“Dad, I don’t know how to do it. It’s too hard.”
Sitting at the kitchen table attempting to help my oldest son work on a math assignment was like continuously slapping Ronda Rousey trying to start a fight. Situations just like this are always explosive. Ian is a know it all even when he doesn’t know it all and when he doesn’t know it all it gets frustrated because he doesn’t know it all. Are you still with me? In other words, he is frustrated when he doesn’t already know how to do something perfectly. I think he gets it from his mom. (Don’t tell her I said that.)
While battling his latest challenge in the math arena, he sizes up his opponent and immediately runs for the hills. The problem before him is unlike anything he had ever seen before. It didn’t show any signs of being easy. It looked like a sweaty, muscular, and powerful giant equipped to lead him to an early death.
See Also: Stories About Overcoming Adversity
“Ian!” I screamed in a typical I’m up too early on a Saturday adult fashion. “You can’t play the game until you finish your work.”
“It’s too hard.” Ian whines in response.
“Well the longer you take to finish, the less time you are going to have to play. You can take a few minutes to figure it out or you can waste your time and then take a few minutes to figure it out. Don’t waste more time avoiding the problem than it takes to solve it.”
Two hours later, after sitting at the table and doodling on the paper, I come by to check on Ian’s progress.
“I just don’t get it.” he continues to complain.
I look over his shoulder down at the problem located in his book and then stare him in the eye with the sad look of extreme disappointment.
“IS THIS THE PROBELM YOU HAVE BEEN STUCK ON?” I explode sarcastically
“Yes, it’s too difficult.” Ian fires back quickly.
“Wow! Ian do me a huge favor and…read the directions?”
The problem Ian had been struggling to complete was so simple but he failed to read the instructions. He didn’t have to solve the problem. He only had to identify what type of problem it was. He lost out on two hours for something that only took him two seconds to complete.
From this experience with Ian I learned a valuable lesson about avoiding problems that I could immediately apply. In my career, family, and spiritual life there were some problems that I had been avoiding as well. After watching Ian waste his evening, here are three strong reasons I stopped avoiding my problems. I would suggest you do the same if you want to live a fulfilling life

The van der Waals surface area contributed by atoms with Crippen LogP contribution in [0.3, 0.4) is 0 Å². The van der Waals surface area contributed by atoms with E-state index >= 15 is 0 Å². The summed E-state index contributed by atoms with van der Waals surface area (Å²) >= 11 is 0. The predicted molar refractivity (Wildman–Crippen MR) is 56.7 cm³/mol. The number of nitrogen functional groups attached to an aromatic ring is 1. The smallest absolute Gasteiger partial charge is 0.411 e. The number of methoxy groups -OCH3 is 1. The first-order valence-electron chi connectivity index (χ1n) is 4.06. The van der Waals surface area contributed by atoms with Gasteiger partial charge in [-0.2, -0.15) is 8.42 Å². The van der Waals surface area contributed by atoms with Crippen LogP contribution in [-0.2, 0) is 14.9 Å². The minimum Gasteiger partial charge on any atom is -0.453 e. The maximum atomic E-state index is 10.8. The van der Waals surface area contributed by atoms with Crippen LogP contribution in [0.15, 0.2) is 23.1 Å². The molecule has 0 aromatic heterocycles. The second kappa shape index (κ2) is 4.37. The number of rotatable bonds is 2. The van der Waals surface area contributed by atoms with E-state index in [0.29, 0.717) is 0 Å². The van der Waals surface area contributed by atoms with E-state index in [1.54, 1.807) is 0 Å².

1. Waste of Time
I could scream over and over again that time is precious and that avoiding problems is a waste of that time. Instead, I want to share with you a snippet I found from in the book “Today Matters,” by John C. Maxwell that changed my perspective on the value of time:
To know the value of one year … ask the student who failed the final exam.
To know the value of one month … ask the mother of a premature baby.
To know the value of one week… ask the editor of a weekly newsmagazine.
To know the value of one day…ask the wage earner who has six children.
To know the value of one hour…ask the lovers who are waiting to meet.
To know the value of one minute… ask the person who missed the plane.
To know the value of one second… ask the person who survived the accident.
To know the value of one millisecond… ask the Olympic silver medalist.
Every time you waste a moment avoiding your problems is time that could be spent doing something that really matters. Don’t continue to squander your time avoiding something you are going to have to do anyway.
2. Stops/Slows Progress
“If you don’t have time to do it right, when will you have time to do it over.” John Wooden
I can’t move forward to step three if I completely avoid step one. For example, attempting to get your financial life in order is done through a process. This process includes creating a budget, paying off debt, saving, and planning for retirement in some variation. If you want to save money for a future major purchase like a home or a car, it might be beneficial to start by making sure you spend less than you earn. Spending every dime you have and living check to check is not going to help you save. You will not make any progress on your saving goal if you don’t have any money to save.
If you want to make progress, you have to stop avoiding your problems. It is stopping you from moving forward.
3. Solutions Are Often Easier Than You Expect
“Better than three hours too soon than a minute to late.” William Shakesphere
After waiting two hours, Ian’s problem took him two seconds to complete. I can relate and say I have had experiences just like that. For three weeks I put off making a call I was terrified of. In my head this conversation would be a brutal life altering argument where at the end a relationship would be shattered and a rift in the time space continuum would cause the end of the world. You see how dramatic I am?
When I made the call, it was not nearly as bad as I imagined. It was pleasant, encouraging, and positively influential in my life. Every experience may not turn out positive like this one but most of them are not as cataclysmic as we imagine in our heads.
See Also: When The Smoke Clears
Ian lost two hours avoiding a problem. Over a lifetime how much time have you wasted avoiding your problems? The way to get the life you want, you have to stop trying to avoid your problems but instead go through them. Don’t waste your time, stop your progress, or imagine a doomsday scenario in your head related to a situation you must go through to be our best.
The fastest distance between two points is a straight line right through your problems. Today, I challenge you to live courageously.